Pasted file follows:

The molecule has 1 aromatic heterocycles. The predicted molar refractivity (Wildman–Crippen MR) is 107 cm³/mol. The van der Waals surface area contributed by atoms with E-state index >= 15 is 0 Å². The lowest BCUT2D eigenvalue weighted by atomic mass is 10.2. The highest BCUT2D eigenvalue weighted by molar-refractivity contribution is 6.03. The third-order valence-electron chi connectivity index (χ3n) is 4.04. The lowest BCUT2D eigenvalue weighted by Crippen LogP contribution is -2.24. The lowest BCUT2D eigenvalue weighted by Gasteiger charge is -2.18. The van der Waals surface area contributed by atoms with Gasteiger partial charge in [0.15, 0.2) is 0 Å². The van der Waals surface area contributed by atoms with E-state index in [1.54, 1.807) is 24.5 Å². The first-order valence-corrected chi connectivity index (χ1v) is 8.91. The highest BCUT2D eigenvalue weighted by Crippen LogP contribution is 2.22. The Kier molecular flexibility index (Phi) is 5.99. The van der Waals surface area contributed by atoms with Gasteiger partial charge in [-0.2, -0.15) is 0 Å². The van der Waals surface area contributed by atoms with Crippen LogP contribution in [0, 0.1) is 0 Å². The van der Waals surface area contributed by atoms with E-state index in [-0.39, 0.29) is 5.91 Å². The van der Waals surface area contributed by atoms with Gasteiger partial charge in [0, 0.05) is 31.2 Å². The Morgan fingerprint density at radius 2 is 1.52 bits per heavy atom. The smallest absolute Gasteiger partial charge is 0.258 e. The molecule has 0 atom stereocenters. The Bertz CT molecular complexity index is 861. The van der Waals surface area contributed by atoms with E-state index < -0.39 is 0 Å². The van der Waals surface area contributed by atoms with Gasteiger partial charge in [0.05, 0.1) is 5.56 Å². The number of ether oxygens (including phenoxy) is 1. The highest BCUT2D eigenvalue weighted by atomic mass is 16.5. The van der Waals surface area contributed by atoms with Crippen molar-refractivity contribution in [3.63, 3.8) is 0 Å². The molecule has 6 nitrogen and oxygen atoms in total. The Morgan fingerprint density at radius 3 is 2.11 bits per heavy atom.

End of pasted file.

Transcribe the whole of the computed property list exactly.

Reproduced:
The molecule has 1 aromatic heterocycles. The predicted molar refractivity (Wildman–Crippen MR) is 107 cm³/mol. The van der Waals surface area contributed by atoms with E-state index >= 15 is 0 Å². The lowest BCUT2D eigenvalue weighted by atomic mass is 10.2. The highest BCUT2D eigenvalue weighted by molar-refractivity contribution is 6.03. The third-order valence-electron chi connectivity index (χ3n) is 4.04. The lowest BCUT2D eigenvalue weighted by Crippen LogP contribution is -2.24. The lowest BCUT2D eigenvalue weighted by Gasteiger charge is -2.18. The van der Waals surface area contributed by atoms with Gasteiger partial charge in [0.15, 0.2) is 0 Å². The van der Waals surface area contributed by atoms with E-state index in [1.54, 1.807) is 24.5 Å². The first-order valence-corrected chi connectivity index (χ1v) is 8.91. The highest BCUT2D eigenvalue weighted by Crippen LogP contribution is 2.22. The Kier molecular flexibility index (Phi) is 5.99. The van der Waals surface area contributed by atoms with Gasteiger partial charge in [-0.2, -0.15) is 0 Å². The van der Waals surface area contributed by atoms with Crippen LogP contribution in [0, 0.1) is 0 Å². The van der Waals surface area contributed by atoms with E-state index in [-0.39, 0.29) is 5.91 Å². The van der Waals surface area contributed by atoms with Gasteiger partial charge in [0, 0.05) is 31.2 Å². The Morgan fingerprint density at radius 2 is 1.52 bits per heavy atom. The smallest absolute Gasteiger partial charge is 0.258 e. The molecule has 0 atom stereocenters. The Bertz CT molecular complexity index is 861. The van der Waals surface area contributed by atoms with E-state index < -0.39 is 0 Å². The van der Waals surface area contributed by atoms with Gasteiger partial charge in [0.05, 0.1) is 5.56 Å². The number of ether oxygens (including phenoxy) is 1. The highest BCUT2D eigenvalue weighted by atomic mass is 16.5. The van der Waals surface area contributed by atoms with Crippen molar-refractivity contribution in [3.63, 3.8) is 0 Å². The molecule has 6 nitrogen and oxygen atoms in total. The Morgan fingerprint density at radius 3 is 2.11 bits per heavy atom.